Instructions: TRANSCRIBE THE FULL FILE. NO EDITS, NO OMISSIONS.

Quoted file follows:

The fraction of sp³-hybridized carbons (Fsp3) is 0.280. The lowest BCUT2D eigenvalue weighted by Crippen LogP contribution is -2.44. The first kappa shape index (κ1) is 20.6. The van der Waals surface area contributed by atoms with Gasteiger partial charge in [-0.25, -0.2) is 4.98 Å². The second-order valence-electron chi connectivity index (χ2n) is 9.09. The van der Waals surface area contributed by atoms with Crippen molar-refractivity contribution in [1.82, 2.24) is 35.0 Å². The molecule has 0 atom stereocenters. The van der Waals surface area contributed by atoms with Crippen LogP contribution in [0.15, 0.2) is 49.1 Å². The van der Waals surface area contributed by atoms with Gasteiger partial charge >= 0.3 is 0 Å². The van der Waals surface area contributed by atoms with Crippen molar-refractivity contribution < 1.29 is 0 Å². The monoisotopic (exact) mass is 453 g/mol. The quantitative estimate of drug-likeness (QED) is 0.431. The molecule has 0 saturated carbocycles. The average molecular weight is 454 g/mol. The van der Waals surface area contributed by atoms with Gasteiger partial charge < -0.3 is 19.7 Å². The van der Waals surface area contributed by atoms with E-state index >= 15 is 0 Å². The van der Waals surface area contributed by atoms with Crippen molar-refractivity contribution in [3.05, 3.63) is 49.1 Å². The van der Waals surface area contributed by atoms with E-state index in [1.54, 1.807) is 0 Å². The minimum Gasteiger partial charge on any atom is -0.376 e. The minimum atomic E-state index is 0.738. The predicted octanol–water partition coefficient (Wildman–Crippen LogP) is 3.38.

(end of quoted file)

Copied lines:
The fraction of sp³-hybridized carbons (Fsp3) is 0.280. The lowest BCUT2D eigenvalue weighted by Crippen LogP contribution is -2.44. The first kappa shape index (κ1) is 20.6. The van der Waals surface area contributed by atoms with Gasteiger partial charge in [-0.25, -0.2) is 4.98 Å². The second-order valence-electron chi connectivity index (χ2n) is 9.09. The van der Waals surface area contributed by atoms with Crippen molar-refractivity contribution in [1.82, 2.24) is 35.0 Å². The molecule has 0 atom stereocenters. The van der Waals surface area contributed by atoms with Crippen LogP contribution in [0.15, 0.2) is 49.1 Å². The van der Waals surface area contributed by atoms with Gasteiger partial charge >= 0.3 is 0 Å². The van der Waals surface area contributed by atoms with Crippen molar-refractivity contribution < 1.29 is 0 Å². The monoisotopic (exact) mass is 453 g/mol. The quantitative estimate of drug-likeness (QED) is 0.431. The molecule has 0 saturated carbocycles. The average molecular weight is 454 g/mol. The van der Waals surface area contributed by atoms with Gasteiger partial charge < -0.3 is 19.7 Å². The van der Waals surface area contributed by atoms with E-state index >= 15 is 0 Å². The van der Waals surface area contributed by atoms with Crippen molar-refractivity contribution in [3.05, 3.63) is 49.1 Å². The van der Waals surface area contributed by atoms with E-state index in [1.54, 1.807) is 0 Å². The minimum Gasteiger partial charge on any atom is -0.376 e. The minimum atomic E-state index is 0.738. The predicted octanol–water partition coefficient (Wildman–Crippen LogP) is 3.38.